Tibor R. Machan (2003). Libertarianism in One Easy Lesson. The Philosophers' Magazine 23 (23):46-49.
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  36.  5
    Tibor R. Machan (1985). Is There a Right to Be Wrong? International Journal of Applied Philosophy 2 (4):105-109.
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  37.  14
    Tibor R. Machan (2010). Did Socrates Know Nothing? Think 9 (25):85-87.
    A familiar teaching about Socrates, based mostly on Plato's representation of the Athenian philosopher, is that he professed not to know anything. The only thing he knew, he is reported to have said, is that he knew nothing.
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  38.  13
    Tibor R. Machan (2006). Is Free Will Real? Think 4 (12):61-64.
    Tibor Machan introduces an ancient and infernal puzzle.
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  39.  11
    Tibor R. Machan (1982). Epistemology and Moral Knowledge. Review of Metaphysics 36 (1):23 - 49.
    It is argued that a wrongheaded model of what a theory of knowledge must satisfy has engendered unjustified skepticism about knowledge and moral knowledge in particular. A contextualist conception of knowledge is sketched and defended and it is then argued that in terms of such an idea of what it is to know something the prospects for moral and political knowledge are significantly improved.
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  40.  23
    Tibor R. Machan (1995). Individualism Versus Classical Liberal Political Economy. Res Publica 1 (1):3-23.
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  41.  2
    David L. Prychitko, Tibor R. Machan, Mordecai Schwartz & Gus Dizerega (1988). Letters. Critical Review 2 (2-3):220-240.
  42.  41
    Tibor R. Machan (2009). What Rights Do We Have? Journal of Value Inquiry 43 (4):469-477.
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  43.  9
    Tibor R. Machan (2001). Sterba on Machan's "Concession". Journal of Social Philosophy 32 (2):241–243.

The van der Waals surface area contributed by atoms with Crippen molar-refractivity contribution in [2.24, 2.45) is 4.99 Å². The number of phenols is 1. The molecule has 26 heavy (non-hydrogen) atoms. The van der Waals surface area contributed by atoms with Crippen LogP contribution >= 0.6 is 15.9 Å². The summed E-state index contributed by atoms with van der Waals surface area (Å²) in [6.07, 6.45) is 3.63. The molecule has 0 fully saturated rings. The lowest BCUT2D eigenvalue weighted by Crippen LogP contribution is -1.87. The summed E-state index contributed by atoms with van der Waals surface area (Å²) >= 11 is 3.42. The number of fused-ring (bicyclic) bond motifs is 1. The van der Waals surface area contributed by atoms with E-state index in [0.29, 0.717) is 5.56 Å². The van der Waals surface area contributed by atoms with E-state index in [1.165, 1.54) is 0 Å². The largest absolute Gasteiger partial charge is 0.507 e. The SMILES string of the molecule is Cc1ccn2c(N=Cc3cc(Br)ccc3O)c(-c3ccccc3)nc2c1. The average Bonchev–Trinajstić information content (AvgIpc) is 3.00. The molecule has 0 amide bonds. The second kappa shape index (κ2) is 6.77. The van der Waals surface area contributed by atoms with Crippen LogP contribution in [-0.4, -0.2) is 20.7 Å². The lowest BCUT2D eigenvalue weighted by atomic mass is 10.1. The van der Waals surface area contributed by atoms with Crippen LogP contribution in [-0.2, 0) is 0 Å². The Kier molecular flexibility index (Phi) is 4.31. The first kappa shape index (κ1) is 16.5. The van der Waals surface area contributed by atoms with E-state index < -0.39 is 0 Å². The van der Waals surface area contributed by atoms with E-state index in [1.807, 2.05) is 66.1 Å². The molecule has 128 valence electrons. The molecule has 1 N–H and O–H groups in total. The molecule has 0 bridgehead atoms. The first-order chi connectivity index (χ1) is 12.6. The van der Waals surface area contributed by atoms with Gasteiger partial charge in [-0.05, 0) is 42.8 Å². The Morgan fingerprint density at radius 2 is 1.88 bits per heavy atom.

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  44.  3
    Tibor R. Machan (2000). Egoism and Benevolence. [REVIEW] Journal of Ayn Rand Studies 1 (2):283 - 291.
    TIBOR R. MACHAN argues that David Kelley's Unrugged Individualism: The Selfish Basis of Benevolence, which makes the case for including the benevolent virtues as a prominent feature of the Objectivist ethics, is too brief but filled with poignant observations and some valuable analysis. Machan discusses altruism, in response to much criticism of Rand's rendition of the position, and defends ethical egoism against widespread misrepresentations.
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  45.  7
    Tibor R. Machan (1980). Rational Choice and Public Affairs. Theory and Decision 12 (3):229-258.
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  46.  14
    Tibor R. Machan (2001). Teaching Ayn Rand's Version of Ethical Egoism. Journal of Ayn Rand Studies 3 (1):71 - 81.
    Tibor R. Machan explores how to present Rand's ethics in an introductory college course on moral philosophy. Despite their inclusion in some textbooks, Rand's ideas often get misrepresented. For example, James Rachels' work treats her as a subjective egoist, ignoring Rand's own focus on human nature and the individual's identity in the formulation of guidelines to personal conduct. In teaching Rand's ethical egoism, Machan examines several metaethical topics, including the nature of ethical knowledge, the challenges to such knowledge posed by (...)
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  47.  10
    Tibor R. Machan (2011). A Critique of Positive Rights. In Thomas Cushman (ed.), Handbook of Human Rights. Routledge 110.
  48.  21
    Tibor R. Machan (1987). Towards a Theory of Natural Individual Human Rights. New Scholasticism 61 (1):33-78.
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  49.  13
    Tibor R. Machan (1979). Recent Work in Ethical Egoism. American Philosophical Quarterly 16 (1):1 - 15.
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  50.  11
    Tibor R. Machan (1980). Some Recent Work in Human Rights Theory. American Philosophical Quarterly 17 (2):103 - 115.
    The ideas of m macdonald, Wm t blackstone, A I melden, J feinberg, V kudryavtsev, G vlastos, M p golding, A rand, E mack, A gewirth, R nozick, R dworkin and others on human rights are sketched and discussed in this installment in "american philosophical quarterly's" "recent work" series.